A virgin forest is a sacred place, a sanctuary of great beauty. It is a place of immense richness and value to humans and animals alike.
In a pristine, natural forest, trees are not arranged evenly in rows like in many forest landscapes of Europe. Trees and other forest plants are of different ages, heights and sizes. In the alpine regions and on the elevations of the “original Europe”, forests were once dominated by spruce trees, whereas giant beech forests once dominated the lowlands and hilly country, interspersed with fir, ash, maple, elms and oaks.
Virgin forests are full of smells, of mushrooms, wood, foliage, herbaceous plants, earth and mould.
Big and small, young and old, trees and other plants, mosses and grasses of all sizes live side by side and on top of each other; the richness of life in an intact forest is impressive: monumental old trees, ancient moss formations, bizarre constructions, gnarled forms, a virgin forest is dead and alive at the same time.
Standing or lying ‘deadwood’ serves as a source of food and home for many living things such as birds, fungi, insects and microorganisms. Many species can only survive in the last remaining virgin forests of Europe. In these places, there are no natural catastrophes, only perpetual change.
The soils in original forests are critical to the health of a forest, often deep and full of moisture and diversity. Enormous amounts of carbon are safely stored out of the atmosphere in virgin forests and can be released if they are logged or disturbed.
The “Internet of the Forest”
Forests are a connection between the earth and the sky. They consist not only of trees but a vast and complex network of relationships between plants, fungi, soils, insects and animals.
In pristine, natural forests, trees live in symbiosis with so called mycorrhizal fungi, which provide nutrient salts and water, and in return, receive nitrogen and phosphates from the trees. Fungi contribute to the health of a forest, and the less disturbed a forest, the more fungi there is.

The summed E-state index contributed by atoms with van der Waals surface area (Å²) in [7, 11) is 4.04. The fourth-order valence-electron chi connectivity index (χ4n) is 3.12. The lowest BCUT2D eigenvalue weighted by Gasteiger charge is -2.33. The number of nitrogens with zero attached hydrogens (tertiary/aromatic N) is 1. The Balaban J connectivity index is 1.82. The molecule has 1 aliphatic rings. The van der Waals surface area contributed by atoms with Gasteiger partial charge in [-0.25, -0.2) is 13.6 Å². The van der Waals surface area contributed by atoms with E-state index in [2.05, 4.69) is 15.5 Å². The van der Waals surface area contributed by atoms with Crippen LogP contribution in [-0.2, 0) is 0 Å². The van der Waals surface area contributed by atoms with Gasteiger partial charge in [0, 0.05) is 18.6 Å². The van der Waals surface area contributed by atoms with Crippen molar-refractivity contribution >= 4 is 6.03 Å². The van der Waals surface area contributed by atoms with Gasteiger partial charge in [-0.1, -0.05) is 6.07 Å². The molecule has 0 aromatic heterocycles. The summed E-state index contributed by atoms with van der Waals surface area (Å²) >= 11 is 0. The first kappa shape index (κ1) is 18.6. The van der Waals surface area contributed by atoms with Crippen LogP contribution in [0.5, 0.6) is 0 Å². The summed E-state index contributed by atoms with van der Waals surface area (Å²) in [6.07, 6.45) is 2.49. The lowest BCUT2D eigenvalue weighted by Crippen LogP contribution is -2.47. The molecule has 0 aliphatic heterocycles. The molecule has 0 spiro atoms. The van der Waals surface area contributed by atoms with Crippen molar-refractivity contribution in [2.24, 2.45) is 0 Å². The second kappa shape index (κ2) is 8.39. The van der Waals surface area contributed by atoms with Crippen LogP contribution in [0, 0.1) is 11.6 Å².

Some researches believe that the root systems of trees can almost act like a brain or a nervous system. Information is spread quickly through root and mushroom connections, hence, the concept of the “Wood Wide Web”. Trees exchange information through smells and optical and electrical stimuli, and in primitive forest this fascinating evolutionary system is still intact.
Last refuge for endangered animals
Europe has been almost completely changed by human beings.
Not long ago, much of Europe was covered with natural forests. These forests were home to an incredible abundance of plants and animals that we can hardly imagine today. Today, existing forests represent only tiny fragments of what they used to be. Human activity has left a devastating mark on these once great forests.
Remaining virgin forests are the thin green line, a buffer of protection, between the ongoing survival of some of Europe’s most fascinating wild animals, and their extinction. In ecologically impoverished forests, many plants and animals simply cannot survive. International and national conservation programs, such as the Biodiversity Convention, pursue the goal of re-promoting biodiversity. A key complimentary measure to this is to protect what is left in the first place, and this is why our last primeval forest areas are so important.